There was an era in Omaha history where so-called Black music wasn’t allowed on the same radio stations as so-called white music. Black students weren’t allowed to attend white schools. African Americans weren’t allowed to stay in the same hotels as whites, eat at the same restaurants as whites, or hold the same jobs as whites. Almost every story in the main Omaha newspapers about African Americans painted people in a belittling, demeaning and derogatory light, so Black newspapers were essential too. There weren’t laws to enforce these restrictions; instead, they were generally unspoken rules that were enforced through intimidation and violence.
Because of this reality, African Americans stepped up to create community for themselves. Since Blacks weren’t allowed to move away from the Near North Side neighborhood, that’s where the community arose. Black churches, restaurants, clothing stores, and entertainment venues filled the North 24th Street strip from Cuming north to Lothrop Streets, and along Lake Street too.
Mildred Brown Breaks Into the Scene
In the early 1950s, Omaha Star newspaper publisher Mildred Brown knew she had to get into the scene. In the previous decades she’d seen popular adult clubs like Jim Bell’s Club Harlem and the Aloha Club come and go. She watched as the Dreamland Ballroom packed in crowds to dance along to Duke Ellington and Louis Armstrong, but was concerned about the booze that flowed too easily and the crowds of teens gathered outside to catch an ear full of music, with the allure of music and romance on their minds.
So Ms. Brown opened her own club. Buying the Savoy Dinner Club, which was the AmVet Club and the Railroad Men’s Benevolent and Social Club and a bakery before that, she opened the Carnation Ballroom in 1948.
For a decade into the 1950s, the Carnation Ballroom was a popular, fun and safe place for North Omaha to relax, dance and have a great time. It was a liquor-free venue that held a lot of all-ages shows. Leveraging her newspaper’s power for promoting their shows, Ms. Brown was effective at drawing in a lot of big name talent, too. Some of the giants who played at her club included the young James Brown, Otis Williams and several others.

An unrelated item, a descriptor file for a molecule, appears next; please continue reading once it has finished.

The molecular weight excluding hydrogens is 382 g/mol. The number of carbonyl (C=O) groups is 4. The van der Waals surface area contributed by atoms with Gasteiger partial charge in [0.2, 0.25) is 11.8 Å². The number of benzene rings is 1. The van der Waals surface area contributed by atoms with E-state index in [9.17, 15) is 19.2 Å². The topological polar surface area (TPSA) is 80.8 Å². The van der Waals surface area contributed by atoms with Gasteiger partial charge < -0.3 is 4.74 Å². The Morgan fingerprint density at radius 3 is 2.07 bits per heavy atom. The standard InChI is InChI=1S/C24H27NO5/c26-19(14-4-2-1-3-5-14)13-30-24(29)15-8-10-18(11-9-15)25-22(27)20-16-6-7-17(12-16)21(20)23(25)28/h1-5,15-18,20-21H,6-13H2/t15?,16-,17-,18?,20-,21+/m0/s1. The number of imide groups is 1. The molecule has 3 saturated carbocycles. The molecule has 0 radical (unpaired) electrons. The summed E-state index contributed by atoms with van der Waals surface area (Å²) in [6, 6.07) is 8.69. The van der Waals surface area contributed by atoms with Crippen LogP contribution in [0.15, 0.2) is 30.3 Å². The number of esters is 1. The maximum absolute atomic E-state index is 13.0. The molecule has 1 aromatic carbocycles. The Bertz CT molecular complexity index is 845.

The Carnation Ballroom was located at 2701 North 24th Street.
Many Things to Many People
The Carnation Ballroom was also a social hall of sorts, providing space for civic organizations, private parties and other events throughout the years.
By the late 1950s, the economics of show business were changing, and in December 1960, Ms. Brown decided not to run her club anymore.
Today, the building still stands. It operated as a boxing gym and an auto shop for decades afterwards, and today is a warehouse. Apparently, there is a restoration project happening at the site today which may lead to the building being listed on the National Register of Historic Places.
The North Omaha is missing the entertainment, the glamour and the energy given to the Near North Side neighborhood by Ms. Brown’s Carnation Ballroom. However, we shouldn’t forget the things she shared there; instead, we should be inspired and move forward.
- “Mildred Brown and the De Porres Club: Collective Activism in Omaha, Nebraska’s, Near North Side, 1947-1960” by Amy Helene Forss for the Nebraska State Historical Society.
- Black Print with a White Carnation: Mildred Brown and the Omaha Star Newspaper, 1938-1989 by Amy Helene Forss for the University of Nebraska Press.
- The History Harvest at UNL
|Roy Brown and His Mighty Might Men Unite played the Carnation Ballroom in 1954. Picture courtesy of the UNL History Harvest.|
|Johnny Ace and His Orchestra played the Carnation Ballroom in 1956. Picture courtesy of the UNL History Harvest.|
|Eddie Boyd and His Orchestra played the Carnation Ballroom in 1953. Picture courtesy of the UNL History Harvest.|
|The Sepia Trio played the Carnation Ballroom in 1952. Picture courtesy of the UNL History Harvest.|
|James Brown played the Carnation Ballroom in 1957. Picture courtesy of the UNL History Harvest.|